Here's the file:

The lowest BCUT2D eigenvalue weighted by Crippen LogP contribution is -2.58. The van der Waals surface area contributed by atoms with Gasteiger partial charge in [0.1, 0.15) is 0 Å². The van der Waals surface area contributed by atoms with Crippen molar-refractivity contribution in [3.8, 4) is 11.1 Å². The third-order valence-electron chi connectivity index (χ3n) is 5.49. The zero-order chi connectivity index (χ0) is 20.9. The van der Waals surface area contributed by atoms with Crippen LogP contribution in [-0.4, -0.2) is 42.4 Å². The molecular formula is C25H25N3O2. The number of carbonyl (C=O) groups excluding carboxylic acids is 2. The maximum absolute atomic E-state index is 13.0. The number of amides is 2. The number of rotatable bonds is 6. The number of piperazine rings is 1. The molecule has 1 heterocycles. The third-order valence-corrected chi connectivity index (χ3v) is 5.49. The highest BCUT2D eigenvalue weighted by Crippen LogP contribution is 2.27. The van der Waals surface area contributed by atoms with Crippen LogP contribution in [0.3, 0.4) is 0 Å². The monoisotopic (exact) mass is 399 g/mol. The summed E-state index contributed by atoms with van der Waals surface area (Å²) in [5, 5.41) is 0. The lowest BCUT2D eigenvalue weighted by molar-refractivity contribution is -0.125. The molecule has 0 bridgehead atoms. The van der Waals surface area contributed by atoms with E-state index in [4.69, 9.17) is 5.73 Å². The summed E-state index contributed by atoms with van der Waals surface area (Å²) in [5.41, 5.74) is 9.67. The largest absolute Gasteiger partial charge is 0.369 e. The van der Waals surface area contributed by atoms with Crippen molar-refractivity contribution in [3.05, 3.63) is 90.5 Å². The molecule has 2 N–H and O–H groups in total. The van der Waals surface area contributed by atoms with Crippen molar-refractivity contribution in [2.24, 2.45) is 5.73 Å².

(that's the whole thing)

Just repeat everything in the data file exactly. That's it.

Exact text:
The lowest BCUT2D eigenvalue weighted by Crippen LogP contribution is -2.58. The van der Waals surface area contributed by atoms with Gasteiger partial charge in [0.1, 0.15) is 0 Å². The van der Waals surface area contributed by atoms with Crippen molar-refractivity contribution in [3.8, 4) is 11.1 Å². The third-order valence-electron chi connectivity index (χ3n) is 5.49. The zero-order chi connectivity index (χ0) is 20.9. The van der Waals surface area contributed by atoms with Crippen LogP contribution in [-0.4, -0.2) is 42.4 Å². The molecular formula is C25H25N3O2. The number of carbonyl (C=O) groups excluding carboxylic acids is 2. The maximum absolute atomic E-state index is 13.0. The number of amides is 2. The number of rotatable bonds is 6. The number of piperazine rings is 1. The molecule has 1 heterocycles. The third-order valence-corrected chi connectivity index (χ3v) is 5.49. The highest BCUT2D eigenvalue weighted by Crippen LogP contribution is 2.27. The van der Waals surface area contributed by atoms with Crippen LogP contribution in [0.3, 0.4) is 0 Å². The monoisotopic (exact) mass is 399 g/mol. The summed E-state index contributed by atoms with van der Waals surface area (Å²) in [5, 5.41) is 0. The lowest BCUT2D eigenvalue weighted by molar-refractivity contribution is -0.125. The molecule has 0 bridgehead atoms. The van der Waals surface area contributed by atoms with E-state index in [4.69, 9.17) is 5.73 Å². The summed E-state index contributed by atoms with van der Waals surface area (Å²) in [5.41, 5.74) is 9.67. The largest absolute Gasteiger partial charge is 0.369 e. The van der Waals surface area contributed by atoms with Crippen molar-refractivity contribution in [3.05, 3.63) is 90.5 Å². The molecule has 2 N–H and O–H groups in total. The van der Waals surface area contributed by atoms with Crippen molar-refractivity contribution in [2.24, 2.45) is 5.73 Å².